Dealing with a client that’s going through financial problems requires that you be proactive. If an invoice is already significantly past due by the time you realize a client is having trouble paying, your chances of getting paid are greatly diminished. So let’s talk about a few steps you can take to make sure that your client’s financial difficulties don’t become your financial difficulties.
Step one: Early Detection
The sooner you know there’s a problem, the better. Watch for red flags—signs that your customer might not be as financially secure as you’d like them to be. What kind of red flags?
It might be a red flag if your client is unusually temperamental about the budget. Or, maybe you’ve noticed their payment behavior is steadily worsening. If your client is a public company and they’ve submitted a form 8-K to the SEC (which is a requirement for public companies when they hit a bump in the road), that is a red flag. Maybe you’ve lost touch with the client—that, too, may be a red flag.
The most obvious red flag is a bankruptcy filing. Bankruptcy opens up a whole new can of worms best addressed by an attorney, but in a nutshell, if your client owes you money and they’ve filed for bankruptcy, you have a set of steps you have to follow that are dictated by the court. In the meantime, you can no longer attempt to collect the debt. Be prepared for the worst. While it’s possible you will get some sort of payout, you will likely only get paid cents on the dollar, if at all.
Okay, so, you’ve spotted a red flag—what do you do now?
Step Two: Communicate
Just because your client is going through a difficult time doesn’t mean that they’re a customer you should avoid working with. The best way to find out what’s going on is to talk to them. Meet with them in person if at all possible. This can be a really sensitive issue, and sensitive issues should be dealt with face-to-face. If you can’t meet face-to-face, set up a time to talk on the phone. Use email only as a last resort.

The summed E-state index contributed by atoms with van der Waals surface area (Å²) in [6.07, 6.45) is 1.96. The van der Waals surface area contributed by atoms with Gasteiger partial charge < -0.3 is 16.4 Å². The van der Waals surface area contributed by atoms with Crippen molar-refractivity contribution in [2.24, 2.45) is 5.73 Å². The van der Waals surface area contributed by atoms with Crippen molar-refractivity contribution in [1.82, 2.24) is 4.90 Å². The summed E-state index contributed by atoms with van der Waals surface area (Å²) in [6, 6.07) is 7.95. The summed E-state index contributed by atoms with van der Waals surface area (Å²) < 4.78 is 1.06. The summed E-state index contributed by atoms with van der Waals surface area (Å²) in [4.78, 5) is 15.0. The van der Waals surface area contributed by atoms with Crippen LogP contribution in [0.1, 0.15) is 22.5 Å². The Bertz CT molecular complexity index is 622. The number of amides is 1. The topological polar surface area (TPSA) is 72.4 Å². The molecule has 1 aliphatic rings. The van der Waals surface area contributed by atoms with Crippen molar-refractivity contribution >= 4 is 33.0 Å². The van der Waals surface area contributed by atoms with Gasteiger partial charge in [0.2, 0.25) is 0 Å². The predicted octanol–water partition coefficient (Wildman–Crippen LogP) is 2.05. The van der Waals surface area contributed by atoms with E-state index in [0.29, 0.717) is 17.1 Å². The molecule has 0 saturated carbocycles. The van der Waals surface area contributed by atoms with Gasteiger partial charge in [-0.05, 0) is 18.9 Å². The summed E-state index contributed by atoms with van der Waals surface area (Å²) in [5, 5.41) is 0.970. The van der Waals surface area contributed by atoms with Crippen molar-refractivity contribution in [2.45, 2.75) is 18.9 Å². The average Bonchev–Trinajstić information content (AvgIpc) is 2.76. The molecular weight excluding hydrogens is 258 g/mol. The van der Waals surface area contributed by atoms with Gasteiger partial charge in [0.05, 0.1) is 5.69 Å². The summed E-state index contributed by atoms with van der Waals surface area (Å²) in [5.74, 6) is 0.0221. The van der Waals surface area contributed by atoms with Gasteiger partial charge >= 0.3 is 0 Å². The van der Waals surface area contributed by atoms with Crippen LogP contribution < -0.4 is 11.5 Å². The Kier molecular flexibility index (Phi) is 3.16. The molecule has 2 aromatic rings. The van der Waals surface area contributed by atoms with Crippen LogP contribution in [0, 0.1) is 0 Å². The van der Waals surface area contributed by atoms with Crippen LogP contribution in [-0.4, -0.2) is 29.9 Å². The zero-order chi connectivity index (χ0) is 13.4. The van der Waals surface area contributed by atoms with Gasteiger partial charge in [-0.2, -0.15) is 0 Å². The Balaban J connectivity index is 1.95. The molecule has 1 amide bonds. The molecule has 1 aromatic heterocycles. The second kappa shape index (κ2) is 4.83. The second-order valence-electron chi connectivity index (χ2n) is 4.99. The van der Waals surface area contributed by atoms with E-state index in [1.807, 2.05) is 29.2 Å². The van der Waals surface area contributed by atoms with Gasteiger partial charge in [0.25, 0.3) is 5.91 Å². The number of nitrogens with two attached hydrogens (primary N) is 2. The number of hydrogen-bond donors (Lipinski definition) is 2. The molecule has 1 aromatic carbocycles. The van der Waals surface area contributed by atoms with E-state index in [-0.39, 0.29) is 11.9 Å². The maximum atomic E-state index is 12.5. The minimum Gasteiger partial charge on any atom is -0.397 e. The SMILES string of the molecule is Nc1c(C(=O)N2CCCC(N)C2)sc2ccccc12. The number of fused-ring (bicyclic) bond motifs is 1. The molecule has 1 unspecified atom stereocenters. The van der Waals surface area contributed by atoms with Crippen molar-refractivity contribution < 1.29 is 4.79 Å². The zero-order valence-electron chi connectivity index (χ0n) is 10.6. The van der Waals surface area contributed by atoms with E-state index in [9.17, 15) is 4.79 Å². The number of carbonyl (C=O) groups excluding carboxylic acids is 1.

While you’re speaking with your client, be sure to listen really well. Get facts. Ask a lot of questions. Find out exactly what the problem is, and don’t be afraid to get specific. If you’ve extended credit to them, you’re in a sense their banker. Would their banker ask them hard questions if they were missing loan payments? You bet.
Not all money problems are created equal, though. Find out if they’re dealing with some sort of short-term issue (is this just a 30-day thing?). Or is this something that’s threatening the existence of their entire company? Maybe they’re just waiting on a payment from a client, and when that payment is received, they’ll pay all of their vendors. In that case, it's important to ask how are they deciding which vendors are getting paid in what order. If somebody is getting paid, you want to make sure that somebody includes you.
While you talk with them, take notes. Then, later, send those notes in an email to your client to make sure that you’ve understood everything correctly. Doing this not only makes sure everyone is on the same page, it also makes sure that the issue has been documented and time-stamped.
Step 3: Tell Them This Is Important to You
As you're talking to your customer, be sure to let them know how important this invoice is to you and to your business. Let them know that this is money you’re counting on. Be more than a faceless invoice. Let them know that there are real people and a real business counting on their payments.
Step 4: Take Action
First, if you have not already done so, consider carefully whether you should continue to extend credit to this customer for new business. Move to a pay-in-advance policy if it is warranted, or ask them to delay new orders until their account is current.
Second, having talked with the client and gathered all the facts, don't be afraid to ask for a payment. Start by asking for a commitment to pay the entire balance by a certain date. If that's simply not possible, you may want to work on either a discount strategy in exchange for an immediate payment or some sort of payment plan. Whatever you agree on, be clear and specific about what is expected and when it’s expected, then get it in writing.
Working with customers who have financial difficulties is a delicate balance: Flexible, but firm. Friendly, but persistent. It’s not easy, but it will likely be the difference between getting nothing and getting paid.
Now, go get your money.